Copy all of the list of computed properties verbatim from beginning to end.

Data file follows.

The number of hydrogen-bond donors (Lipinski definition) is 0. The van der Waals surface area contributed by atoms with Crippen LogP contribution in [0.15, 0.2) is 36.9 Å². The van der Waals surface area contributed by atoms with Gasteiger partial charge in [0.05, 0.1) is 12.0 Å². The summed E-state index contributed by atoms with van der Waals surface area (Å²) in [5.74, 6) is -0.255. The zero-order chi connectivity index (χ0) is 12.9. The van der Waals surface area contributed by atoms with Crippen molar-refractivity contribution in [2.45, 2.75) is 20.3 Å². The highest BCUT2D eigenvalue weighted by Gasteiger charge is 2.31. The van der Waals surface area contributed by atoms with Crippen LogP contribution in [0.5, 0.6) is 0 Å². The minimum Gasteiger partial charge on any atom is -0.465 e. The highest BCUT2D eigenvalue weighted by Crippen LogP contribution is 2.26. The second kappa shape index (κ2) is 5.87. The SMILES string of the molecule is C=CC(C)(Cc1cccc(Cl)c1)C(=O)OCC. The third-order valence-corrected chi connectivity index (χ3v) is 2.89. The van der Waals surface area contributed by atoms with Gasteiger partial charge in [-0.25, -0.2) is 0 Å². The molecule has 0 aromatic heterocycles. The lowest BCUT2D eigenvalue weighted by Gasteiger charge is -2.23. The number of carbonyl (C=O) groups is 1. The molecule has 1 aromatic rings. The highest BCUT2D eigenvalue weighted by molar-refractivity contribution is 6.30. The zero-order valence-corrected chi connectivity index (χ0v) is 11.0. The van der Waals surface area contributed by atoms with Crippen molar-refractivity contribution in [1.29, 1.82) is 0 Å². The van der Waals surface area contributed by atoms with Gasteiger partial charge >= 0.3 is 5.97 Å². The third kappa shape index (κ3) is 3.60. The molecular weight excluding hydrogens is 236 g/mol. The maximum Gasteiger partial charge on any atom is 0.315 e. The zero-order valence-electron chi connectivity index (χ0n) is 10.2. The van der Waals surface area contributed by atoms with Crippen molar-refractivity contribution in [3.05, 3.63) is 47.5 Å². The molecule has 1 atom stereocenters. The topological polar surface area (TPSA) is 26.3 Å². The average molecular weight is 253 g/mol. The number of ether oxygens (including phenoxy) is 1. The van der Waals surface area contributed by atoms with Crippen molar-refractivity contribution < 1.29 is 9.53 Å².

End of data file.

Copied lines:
The number of hydrogen-bond donors (Lipinski definition) is 0. The van der Waals surface area contributed by atoms with Crippen LogP contribution in [0.15, 0.2) is 36.9 Å². The van der Waals surface area contributed by atoms with Gasteiger partial charge in [0.05, 0.1) is 12.0 Å². The summed E-state index contributed by atoms with van der Waals surface area (Å²) in [5.74, 6) is -0.255. The zero-order chi connectivity index (χ0) is 12.9. The van der Waals surface area contributed by atoms with Crippen molar-refractivity contribution in [2.45, 2.75) is 20.3 Å². The highest BCUT2D eigenvalue weighted by Gasteiger charge is 2.31. The van der Waals surface area contributed by atoms with Crippen LogP contribution in [0.5, 0.6) is 0 Å². The minimum Gasteiger partial charge on any atom is -0.465 e. The highest BCUT2D eigenvalue weighted by Crippen LogP contribution is 2.26. The second kappa shape index (κ2) is 5.87. The SMILES string of the molecule is C=CC(C)(Cc1cccc(Cl)c1)C(=O)OCC. The third-order valence-corrected chi connectivity index (χ3v) is 2.89. The van der Waals surface area contributed by atoms with Gasteiger partial charge in [-0.25, -0.2) is 0 Å². The molecule has 0 aromatic heterocycles. The lowest BCUT2D eigenvalue weighted by Gasteiger charge is -2.23. The number of carbonyl (C=O) groups is 1. The molecule has 1 aromatic rings. The highest BCUT2D eigenvalue weighted by molar-refractivity contribution is 6.30. The zero-order valence-corrected chi connectivity index (χ0v) is 11.0. The van der Waals surface area contributed by atoms with Crippen molar-refractivity contribution in [1.29, 1.82) is 0 Å². The van der Waals surface area contributed by atoms with Gasteiger partial charge >= 0.3 is 5.97 Å². The third kappa shape index (κ3) is 3.60. The molecular weight excluding hydrogens is 236 g/mol. The maximum Gasteiger partial charge on any atom is 0.315 e. The zero-order valence-electron chi connectivity index (χ0n) is 10.2. The van der Waals surface area contributed by atoms with Crippen molar-refractivity contribution in [3.05, 3.63) is 47.5 Å². The molecule has 1 atom stereocenters. The topological polar surface area (TPSA) is 26.3 Å². The average molecular weight is 253 g/mol. The number of ether oxygens (including phenoxy) is 1. The van der Waals surface area contributed by atoms with Crippen molar-refractivity contribution < 1.29 is 9.53 Å².